One of the signature positives for the otherwise-dismal 2016 Bears season has been the development of the defense, from historic lows two and three years ago, to respectability in last season’s transition year to a 3-4 base, to a top-10 unit this year.
And then there was Sunday against Aaron Rodgers and the Green Bay Packers.
The abacus that was needed to count the dropped passes by Bears receivers in previous games against Tennessee and Detroit should have been repurposed Sunday to tally missed tackles and poor execution by members of a Bears defense that entered the game against the Packers ranked seventh in yardage allowed per game, sixth in pass defense and giving up 107 rushing yards per game.
Green Bay heaped 451 total yards on the Bears, the most by any offense this year and the highest total since the Detroit Lions piled up 546 in an overtime win in Oct. 2015. The Green Bay offense, ranked 29th averaging 98.6 rushing yards per game, trampled the Bears for 226 ground yards, including 162 and two touchdowns by Ty Montgomery, a converted wide receiver.
“Obviously when you have that many rush yards, there is an issue,” said coach John Fox. “It was one of those things we talked about was going to have to happen and our ‘must’ to win the game, and we came up short.”
The pass defense collapsed at the defining moment of the game, with wide receiver Jordy Nelson getting behind rookie cornerback Cre’Von LeBlanc to haul in a 60-yard pass from Rodgers to set up the game-winning field in the final minute.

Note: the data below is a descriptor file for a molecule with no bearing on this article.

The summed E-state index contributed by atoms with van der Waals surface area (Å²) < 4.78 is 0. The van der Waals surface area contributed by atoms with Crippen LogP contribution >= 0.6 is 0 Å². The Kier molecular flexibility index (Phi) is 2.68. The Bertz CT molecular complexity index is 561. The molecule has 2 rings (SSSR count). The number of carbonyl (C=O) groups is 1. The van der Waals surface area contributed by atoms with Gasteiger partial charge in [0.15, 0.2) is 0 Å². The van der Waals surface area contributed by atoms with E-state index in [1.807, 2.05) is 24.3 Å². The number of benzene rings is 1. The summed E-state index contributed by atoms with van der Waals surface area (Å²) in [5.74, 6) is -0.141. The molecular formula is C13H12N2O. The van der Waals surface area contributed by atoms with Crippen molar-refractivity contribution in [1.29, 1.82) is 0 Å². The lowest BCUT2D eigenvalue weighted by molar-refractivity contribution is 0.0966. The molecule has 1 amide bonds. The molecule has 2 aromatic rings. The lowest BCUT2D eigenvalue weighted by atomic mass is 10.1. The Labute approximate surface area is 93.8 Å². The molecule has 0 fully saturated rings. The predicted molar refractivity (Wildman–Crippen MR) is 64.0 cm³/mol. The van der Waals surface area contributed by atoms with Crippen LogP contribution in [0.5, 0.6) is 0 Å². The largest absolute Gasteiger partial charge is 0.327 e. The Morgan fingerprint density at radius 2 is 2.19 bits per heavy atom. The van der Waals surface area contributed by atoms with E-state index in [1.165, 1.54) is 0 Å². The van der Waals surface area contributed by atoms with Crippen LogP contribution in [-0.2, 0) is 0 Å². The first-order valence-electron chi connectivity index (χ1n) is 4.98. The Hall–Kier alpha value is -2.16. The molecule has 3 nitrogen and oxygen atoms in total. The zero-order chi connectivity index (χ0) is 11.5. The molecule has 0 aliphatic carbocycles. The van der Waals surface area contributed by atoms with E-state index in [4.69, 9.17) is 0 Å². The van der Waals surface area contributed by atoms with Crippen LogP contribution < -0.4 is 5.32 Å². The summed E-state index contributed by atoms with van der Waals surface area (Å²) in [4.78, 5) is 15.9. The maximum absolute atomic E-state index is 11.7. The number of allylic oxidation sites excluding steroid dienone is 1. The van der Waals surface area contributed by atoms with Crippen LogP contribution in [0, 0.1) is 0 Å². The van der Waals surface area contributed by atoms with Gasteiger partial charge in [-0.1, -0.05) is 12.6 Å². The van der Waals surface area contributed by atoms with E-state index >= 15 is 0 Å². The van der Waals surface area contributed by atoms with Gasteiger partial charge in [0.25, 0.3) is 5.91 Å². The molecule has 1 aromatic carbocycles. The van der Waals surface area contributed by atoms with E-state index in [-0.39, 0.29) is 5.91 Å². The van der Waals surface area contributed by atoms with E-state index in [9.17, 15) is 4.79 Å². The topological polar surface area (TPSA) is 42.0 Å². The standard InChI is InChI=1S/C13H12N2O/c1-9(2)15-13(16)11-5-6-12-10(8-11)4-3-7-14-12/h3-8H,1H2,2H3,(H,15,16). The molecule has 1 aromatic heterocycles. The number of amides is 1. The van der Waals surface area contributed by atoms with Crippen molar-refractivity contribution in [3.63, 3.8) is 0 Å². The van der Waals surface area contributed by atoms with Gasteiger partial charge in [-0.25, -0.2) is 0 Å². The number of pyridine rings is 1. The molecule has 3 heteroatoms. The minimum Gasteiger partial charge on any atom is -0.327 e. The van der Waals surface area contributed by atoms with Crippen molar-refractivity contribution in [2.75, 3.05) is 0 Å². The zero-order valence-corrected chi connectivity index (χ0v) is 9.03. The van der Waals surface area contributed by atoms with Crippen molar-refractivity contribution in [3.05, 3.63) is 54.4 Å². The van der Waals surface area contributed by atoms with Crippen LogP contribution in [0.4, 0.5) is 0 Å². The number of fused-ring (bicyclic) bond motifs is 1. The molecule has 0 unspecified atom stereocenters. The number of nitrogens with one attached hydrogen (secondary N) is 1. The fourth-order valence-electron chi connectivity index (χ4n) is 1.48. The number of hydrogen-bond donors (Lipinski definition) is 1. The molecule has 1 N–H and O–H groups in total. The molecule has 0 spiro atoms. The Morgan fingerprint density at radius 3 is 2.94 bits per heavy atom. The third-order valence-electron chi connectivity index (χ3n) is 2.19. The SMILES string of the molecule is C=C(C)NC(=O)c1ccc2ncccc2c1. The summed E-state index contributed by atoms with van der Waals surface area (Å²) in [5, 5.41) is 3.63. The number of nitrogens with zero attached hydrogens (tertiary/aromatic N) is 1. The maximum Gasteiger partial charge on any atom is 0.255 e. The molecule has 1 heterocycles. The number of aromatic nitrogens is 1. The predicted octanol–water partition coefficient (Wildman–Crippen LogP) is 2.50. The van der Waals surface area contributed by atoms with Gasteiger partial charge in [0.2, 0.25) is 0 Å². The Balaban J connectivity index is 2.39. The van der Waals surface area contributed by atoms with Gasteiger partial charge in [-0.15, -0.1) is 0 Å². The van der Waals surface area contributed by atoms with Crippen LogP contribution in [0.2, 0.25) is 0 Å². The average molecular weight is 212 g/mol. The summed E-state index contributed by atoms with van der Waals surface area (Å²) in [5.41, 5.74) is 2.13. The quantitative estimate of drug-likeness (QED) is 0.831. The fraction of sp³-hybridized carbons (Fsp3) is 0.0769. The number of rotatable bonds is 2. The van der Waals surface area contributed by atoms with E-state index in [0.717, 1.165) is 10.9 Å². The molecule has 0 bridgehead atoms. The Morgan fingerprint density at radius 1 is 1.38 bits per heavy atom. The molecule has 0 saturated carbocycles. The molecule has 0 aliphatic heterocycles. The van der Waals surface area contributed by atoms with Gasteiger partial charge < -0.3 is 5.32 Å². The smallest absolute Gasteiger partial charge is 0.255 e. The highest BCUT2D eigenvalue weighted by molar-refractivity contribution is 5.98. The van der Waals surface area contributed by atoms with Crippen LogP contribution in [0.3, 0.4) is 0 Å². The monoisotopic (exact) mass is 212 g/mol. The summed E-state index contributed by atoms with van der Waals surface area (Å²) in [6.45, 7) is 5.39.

An alarming aspect of that situation was that the Bears were specifically alerted to the big-play possibility by one of their defensive leaders and still were beaten.
“Having played those [Green Bay] guys for a while and knowing the type of quarterback that Aaron Rodgers is, I kind of had a feeling that they didn’t want to go to overtime,” said cornerback Tracy Porter. “They were trying to win the game. So, they were going to try and take a shot at some point.
“I kind of told the guys to keep their antennas up. I said that even though this is a tied game and under a minute left, I felt like he wasn’t looking to go into overtime. He was looking to win the game and go home. So, we had to have our awareness up and I tried to relay that to as many guys as I could.”
Call it lost in translation, or transition, or transmission. Whatever the specific failure, whether LeBlanc’s for allowing Nelson to turn him and blast by him or a safety’s for not providing deep help against the No. 1 receiver in their offense, the damage was done.
The Packers had eight plays of 20 yards or longer (the Bears had four) and four of those eight were running plays as the Bears repeatedly took poor angles and failed to make tackles either one-on-one or, surprisingly, in group swarms.
With a chance to keep the Packers in their end in the second quarter, no fewer than three Bears missed tackles to turn a short gainer into a 61-yard ramble by receiver-turned-tailback Montgomery.
The defense had given the offense a much-needed reprieve after a lost football on a strip-sack of Matt Barkley by Julius Peppers on the first play of the third quarter. Holding the Packers to a field goal kept the game within one good drive by the offense. The offense, however, turned the ball over to the Packers twice more in the quarter on interceptions, converted into touchdowns by Rodgers.
“It was just too many big plays,” said defensive end Mitch Unrein. “Too many big plays. And that’s not like us.”
Defensive line: D-
With Goldman out, C.J. Wilson opened at nose tackle and managed a sack of Rodgers in the first quarter. Akiem Hicks managed a sack that was negated by a holding penalty on the secondary.